Thailand has recently pressed more cybercrime charges for what it says is misinformation affecting national security.
Thailand unveiled an "anti-fake news" centre on Friday, the Southeast Asian country's latest effort to exert government control over a sweeping range of online content.
The move came as Thailand is counting on the digital economy to drive growth amid domestic political tensions, following a March election that installed its junta leader since 2014 as a civilian prime minister.
Thailand has recently pressed more cybercrime charges for what it says is misinformation affecting national security. Such content is mostly opinion critical of the government, the military or the royal family.
Minister of Digital Economy and Society Puttipong Punnakanta broadly defined "fake news" as any viral online content that misleads people or damages the country's image. He made no distinction between non-malicious false information and deliberate disinformation.
"The centre is not intended to be a tool to support the government or any individual," Puttipong said on Friday before giving reporters a tour.
The centre is set up like a war room, with monitors in the middle of the room showing charts tracking the latest "fake news" and trending Twitter hashtags.
It is staffed by around 30 officers at a time, who will review online content, gathered through "social listening" tools, on a sweeping range of topics from natural disasters, the economy, health products and illicit goods.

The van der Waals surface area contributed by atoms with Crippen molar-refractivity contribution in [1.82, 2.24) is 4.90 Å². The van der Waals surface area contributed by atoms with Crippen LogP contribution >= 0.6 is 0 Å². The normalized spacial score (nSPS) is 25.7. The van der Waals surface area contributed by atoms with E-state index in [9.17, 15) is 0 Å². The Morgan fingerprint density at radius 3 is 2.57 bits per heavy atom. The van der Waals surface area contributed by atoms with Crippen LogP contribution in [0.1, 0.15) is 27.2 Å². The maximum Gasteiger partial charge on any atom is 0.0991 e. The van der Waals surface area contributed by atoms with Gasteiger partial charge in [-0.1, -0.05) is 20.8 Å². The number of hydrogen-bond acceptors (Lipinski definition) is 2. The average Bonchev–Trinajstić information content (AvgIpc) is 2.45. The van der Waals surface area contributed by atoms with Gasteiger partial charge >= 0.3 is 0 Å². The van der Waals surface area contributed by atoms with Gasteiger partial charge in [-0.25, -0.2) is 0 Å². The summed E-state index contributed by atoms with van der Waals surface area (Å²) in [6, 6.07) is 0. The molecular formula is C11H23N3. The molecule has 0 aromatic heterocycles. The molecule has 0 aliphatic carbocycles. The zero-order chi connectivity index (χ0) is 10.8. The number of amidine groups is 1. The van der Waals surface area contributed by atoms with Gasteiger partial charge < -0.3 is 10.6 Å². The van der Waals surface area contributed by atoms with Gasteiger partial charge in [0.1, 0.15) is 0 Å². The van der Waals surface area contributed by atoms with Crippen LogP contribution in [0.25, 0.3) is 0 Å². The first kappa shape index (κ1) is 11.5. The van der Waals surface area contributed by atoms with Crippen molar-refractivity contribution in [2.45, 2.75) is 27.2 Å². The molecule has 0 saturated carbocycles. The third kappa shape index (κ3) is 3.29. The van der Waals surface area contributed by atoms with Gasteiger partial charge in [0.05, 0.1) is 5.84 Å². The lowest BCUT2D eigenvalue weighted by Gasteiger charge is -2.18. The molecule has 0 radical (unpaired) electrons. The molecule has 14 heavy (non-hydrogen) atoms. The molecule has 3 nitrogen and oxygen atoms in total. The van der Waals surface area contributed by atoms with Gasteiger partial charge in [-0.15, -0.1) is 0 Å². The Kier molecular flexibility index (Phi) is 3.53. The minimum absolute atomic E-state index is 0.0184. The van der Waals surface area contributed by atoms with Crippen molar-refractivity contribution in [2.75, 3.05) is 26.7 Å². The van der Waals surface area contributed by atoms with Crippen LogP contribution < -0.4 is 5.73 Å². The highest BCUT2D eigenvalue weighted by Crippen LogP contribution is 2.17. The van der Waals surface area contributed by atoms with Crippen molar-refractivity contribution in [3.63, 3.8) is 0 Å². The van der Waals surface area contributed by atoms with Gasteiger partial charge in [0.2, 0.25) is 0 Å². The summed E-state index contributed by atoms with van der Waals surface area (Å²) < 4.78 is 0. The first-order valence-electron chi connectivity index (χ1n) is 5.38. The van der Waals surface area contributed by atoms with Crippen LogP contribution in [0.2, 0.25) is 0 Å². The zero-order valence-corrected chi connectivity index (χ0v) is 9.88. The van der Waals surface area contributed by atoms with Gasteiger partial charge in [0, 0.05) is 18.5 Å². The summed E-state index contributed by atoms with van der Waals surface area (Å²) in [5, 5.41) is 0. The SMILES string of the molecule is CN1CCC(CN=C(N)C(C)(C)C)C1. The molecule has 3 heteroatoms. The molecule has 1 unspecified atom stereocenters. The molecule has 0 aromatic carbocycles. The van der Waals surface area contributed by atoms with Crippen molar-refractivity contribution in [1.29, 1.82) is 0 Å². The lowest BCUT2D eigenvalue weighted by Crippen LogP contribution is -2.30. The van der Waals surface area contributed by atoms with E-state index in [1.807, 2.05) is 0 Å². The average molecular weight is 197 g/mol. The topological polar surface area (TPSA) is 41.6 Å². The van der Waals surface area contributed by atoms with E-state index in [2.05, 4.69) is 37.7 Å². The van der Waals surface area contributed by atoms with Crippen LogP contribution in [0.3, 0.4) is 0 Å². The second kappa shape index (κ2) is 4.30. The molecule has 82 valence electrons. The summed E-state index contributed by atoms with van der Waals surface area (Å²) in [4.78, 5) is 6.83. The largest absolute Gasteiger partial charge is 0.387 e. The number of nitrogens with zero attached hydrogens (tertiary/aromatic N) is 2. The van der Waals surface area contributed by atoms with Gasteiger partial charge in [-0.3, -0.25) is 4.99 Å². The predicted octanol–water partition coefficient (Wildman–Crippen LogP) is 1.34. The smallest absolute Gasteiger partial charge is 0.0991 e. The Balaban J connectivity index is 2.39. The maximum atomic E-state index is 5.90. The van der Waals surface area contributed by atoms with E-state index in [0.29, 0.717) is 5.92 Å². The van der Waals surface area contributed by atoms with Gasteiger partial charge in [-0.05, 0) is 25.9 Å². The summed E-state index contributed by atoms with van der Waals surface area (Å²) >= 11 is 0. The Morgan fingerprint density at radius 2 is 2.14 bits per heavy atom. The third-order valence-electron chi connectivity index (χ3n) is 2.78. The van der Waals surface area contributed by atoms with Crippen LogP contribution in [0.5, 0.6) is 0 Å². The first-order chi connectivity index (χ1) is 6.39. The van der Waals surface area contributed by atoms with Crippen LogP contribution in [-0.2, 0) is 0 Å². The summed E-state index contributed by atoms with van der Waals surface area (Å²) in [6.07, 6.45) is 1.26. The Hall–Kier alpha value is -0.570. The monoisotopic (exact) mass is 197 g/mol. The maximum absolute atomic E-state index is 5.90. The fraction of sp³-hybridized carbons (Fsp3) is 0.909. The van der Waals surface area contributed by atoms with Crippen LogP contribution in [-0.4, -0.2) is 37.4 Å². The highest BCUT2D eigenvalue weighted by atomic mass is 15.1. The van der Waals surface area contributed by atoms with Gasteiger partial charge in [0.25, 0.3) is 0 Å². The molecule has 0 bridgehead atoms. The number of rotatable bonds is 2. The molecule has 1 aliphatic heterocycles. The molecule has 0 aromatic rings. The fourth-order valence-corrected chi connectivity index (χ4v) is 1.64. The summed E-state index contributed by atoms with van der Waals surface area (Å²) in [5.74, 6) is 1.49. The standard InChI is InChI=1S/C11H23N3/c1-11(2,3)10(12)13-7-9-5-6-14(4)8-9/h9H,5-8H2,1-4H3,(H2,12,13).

The officers will also target news about government policies and content that broadly affects "peace and order, good morals, and national security," according to Puttipong.
If they suspect something is false, they will flag it to relevant authorities to issue corrections through the centre's social media platforms and website and through the press.
Rights groups and media freedom advocates were concerned the government could use the centre as a tool for censorship and propaganda.
"In the Thai context, the term 'fake news' is being weaponised to censor dissidents and restrict our online freedom," said Emilie Pradichit, director of the Thailand-based Manushya Foundation, which advocates for online rights.
Pradichit said the move could be used to codify censorship, adding the centre would allow the government to be the "sole arbiter of truth".
Transparency reports from internet companies such as Facebook and Google show Thai government requests to take down content or turn over information have ramped up since the military seized power in 2014.
A law prohibiting criticism of the monarchy has often been the basis for such requests for Facebook. In Google's cases, government criticism was the main reason cited for removal of content.